Good Night Mr. Lewis: Harbour Drive Unmoored by Community Board Fogies
Harbour Drive, the much-anticipated Soho restaurant-lounge, has hit a reef. Two of the four partners have left the project following the community board’s refusal to grant anything but a 1 a.m. license to the Spring Street side of the establishment. The space has two rooms and two bars — one with the Spring Street address and another with a Hudson Street address. The Hudson Street address was granted a full (till 4 a.m.) license. Despite this setback, the remaining two partners, who wish to remain anonymous, will forge ahead.
I asked promoter Bugsy — who, along with Bill Spector — has decided to move on why they couldn’t operate with this arrangement. Bugsy believes that they won’t be able to make money without full use of the smallish space. It seems that a previous tenant operated Green Room there and drove the octogenarian members of Community Board 2 crazy. So why did they grant the 4 a.m. license to the Hudson Street side? Why wouldn’t you qualify in both sides, if one side is ruled acceptable? Bugsy replied, “It made no sense.” Having worked on this project for over a year, they now walk away with nothing. All involved have spotless records and invested with the understanding that licensing would be granted.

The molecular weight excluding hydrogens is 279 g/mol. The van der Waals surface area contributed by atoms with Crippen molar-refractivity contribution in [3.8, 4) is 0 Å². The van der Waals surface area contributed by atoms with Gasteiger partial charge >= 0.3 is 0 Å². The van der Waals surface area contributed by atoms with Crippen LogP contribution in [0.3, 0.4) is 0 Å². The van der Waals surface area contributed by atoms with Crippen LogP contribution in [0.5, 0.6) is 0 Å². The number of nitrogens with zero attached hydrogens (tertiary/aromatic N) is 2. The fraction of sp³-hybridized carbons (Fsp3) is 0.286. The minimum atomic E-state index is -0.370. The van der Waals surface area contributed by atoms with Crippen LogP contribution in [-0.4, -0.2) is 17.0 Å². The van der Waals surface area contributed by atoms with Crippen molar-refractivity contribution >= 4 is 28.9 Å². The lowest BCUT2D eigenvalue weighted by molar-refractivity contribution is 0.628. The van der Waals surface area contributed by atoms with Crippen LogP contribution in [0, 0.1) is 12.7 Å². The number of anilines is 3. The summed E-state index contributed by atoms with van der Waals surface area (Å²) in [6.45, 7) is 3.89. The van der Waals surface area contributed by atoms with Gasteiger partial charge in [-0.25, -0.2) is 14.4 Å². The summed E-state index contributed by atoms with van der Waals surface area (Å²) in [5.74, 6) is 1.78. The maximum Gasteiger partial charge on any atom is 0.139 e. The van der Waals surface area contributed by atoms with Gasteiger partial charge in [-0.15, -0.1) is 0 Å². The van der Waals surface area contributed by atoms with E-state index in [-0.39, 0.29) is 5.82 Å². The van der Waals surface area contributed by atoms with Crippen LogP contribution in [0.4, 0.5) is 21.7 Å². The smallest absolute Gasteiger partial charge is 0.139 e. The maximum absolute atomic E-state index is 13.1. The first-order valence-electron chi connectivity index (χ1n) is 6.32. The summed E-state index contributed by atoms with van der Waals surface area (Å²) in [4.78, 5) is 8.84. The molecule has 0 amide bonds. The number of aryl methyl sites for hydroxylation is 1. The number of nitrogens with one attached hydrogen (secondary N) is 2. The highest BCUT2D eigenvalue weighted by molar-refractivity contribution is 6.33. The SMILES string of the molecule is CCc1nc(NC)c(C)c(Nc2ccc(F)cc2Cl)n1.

Unless the remaining partners can reapply, change minds, or get around this devastating ruling, many people will now be left without jobs, and the city and state will lose tax revenues. These times call for leadership to step up and get such important decisions back into the courts and away from a non-elected community board, which will invariably be at cross-purposes with a drinking establishment. In this atmosphere — where an investor with a clean record must lay out hundreds of thousands of dollars and, in most cases, millions before knowing if a license is granted — it will be increasingly difficult to build. What happened at Harbour Drive is happening throughout the city; obtaining a liquor license has become nearly impossible. These times cannot afford the loss of jobs, taxes, and sales of goods imposed by community boards, which are usually comprised of people who do not actually represent the needs of the community.